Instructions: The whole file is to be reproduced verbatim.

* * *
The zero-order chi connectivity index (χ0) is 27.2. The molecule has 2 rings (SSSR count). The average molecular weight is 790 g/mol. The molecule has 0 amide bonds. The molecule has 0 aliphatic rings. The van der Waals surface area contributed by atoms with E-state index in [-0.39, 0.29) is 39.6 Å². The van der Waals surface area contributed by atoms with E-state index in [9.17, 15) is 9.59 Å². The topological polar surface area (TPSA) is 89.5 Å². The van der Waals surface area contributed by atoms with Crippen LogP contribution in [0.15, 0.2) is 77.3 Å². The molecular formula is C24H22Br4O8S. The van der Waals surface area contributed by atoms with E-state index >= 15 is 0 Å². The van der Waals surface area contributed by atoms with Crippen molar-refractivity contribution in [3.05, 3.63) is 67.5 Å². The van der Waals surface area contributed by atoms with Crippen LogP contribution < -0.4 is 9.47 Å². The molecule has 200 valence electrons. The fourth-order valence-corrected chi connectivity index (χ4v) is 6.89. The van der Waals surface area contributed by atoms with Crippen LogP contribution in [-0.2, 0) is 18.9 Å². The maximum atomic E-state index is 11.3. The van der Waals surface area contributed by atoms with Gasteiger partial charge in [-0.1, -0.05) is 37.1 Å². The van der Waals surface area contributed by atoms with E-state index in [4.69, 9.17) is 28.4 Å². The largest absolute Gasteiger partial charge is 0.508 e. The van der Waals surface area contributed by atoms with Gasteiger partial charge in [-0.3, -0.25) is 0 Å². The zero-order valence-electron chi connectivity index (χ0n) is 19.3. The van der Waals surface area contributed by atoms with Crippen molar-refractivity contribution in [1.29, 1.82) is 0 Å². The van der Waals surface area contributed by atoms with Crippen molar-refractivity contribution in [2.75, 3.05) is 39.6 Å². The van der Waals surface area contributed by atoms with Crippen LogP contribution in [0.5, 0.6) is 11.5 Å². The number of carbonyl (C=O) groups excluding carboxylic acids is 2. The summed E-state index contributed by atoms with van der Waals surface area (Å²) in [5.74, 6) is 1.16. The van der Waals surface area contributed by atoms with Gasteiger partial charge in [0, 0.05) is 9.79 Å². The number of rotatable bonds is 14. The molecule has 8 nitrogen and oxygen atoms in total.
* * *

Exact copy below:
The zero-order chi connectivity index (χ0) is 27.2. The molecule has 2 rings (SSSR count). The average molecular weight is 790 g/mol. The molecule has 0 amide bonds. The molecule has 0 aliphatic rings. The van der Waals surface area contributed by atoms with E-state index in [-0.39, 0.29) is 39.6 Å². The van der Waals surface area contributed by atoms with E-state index in [9.17, 15) is 9.59 Å². The topological polar surface area (TPSA) is 89.5 Å². The van der Waals surface area contributed by atoms with Crippen LogP contribution in [0.15, 0.2) is 77.3 Å². The molecular formula is C24H22Br4O8S. The van der Waals surface area contributed by atoms with E-state index >= 15 is 0 Å². The van der Waals surface area contributed by atoms with Crippen molar-refractivity contribution in [3.05, 3.63) is 67.5 Å². The van der Waals surface area contributed by atoms with Crippen LogP contribution < -0.4 is 9.47 Å². The molecule has 200 valence electrons. The fourth-order valence-corrected chi connectivity index (χ4v) is 6.89. The van der Waals surface area contributed by atoms with Crippen LogP contribution in [-0.2, 0) is 18.9 Å². The maximum atomic E-state index is 11.3. The van der Waals surface area contributed by atoms with Gasteiger partial charge in [-0.1, -0.05) is 37.1 Å². The van der Waals surface area contributed by atoms with E-state index in [4.69, 9.17) is 28.4 Å². The largest absolute Gasteiger partial charge is 0.508 e. The van der Waals surface area contributed by atoms with Gasteiger partial charge in [-0.3, -0.25) is 0 Å². The zero-order valence-electron chi connectivity index (χ0n) is 19.3. The van der Waals surface area contributed by atoms with Crippen molar-refractivity contribution in [1.29, 1.82) is 0 Å². The van der Waals surface area contributed by atoms with Crippen molar-refractivity contribution in [2.75, 3.05) is 39.6 Å². The van der Waals surface area contributed by atoms with Crippen LogP contribution in [0.5, 0.6) is 11.5 Å². The number of carbonyl (C=O) groups excluding carboxylic acids is 2. The summed E-state index contributed by atoms with van der Waals surface area (Å²) in [5.74, 6) is 1.16. The van der Waals surface area contributed by atoms with Gasteiger partial charge in [0, 0.05) is 9.79 Å². The number of rotatable bonds is 14. The molecule has 8 nitrogen and oxygen atoms in total.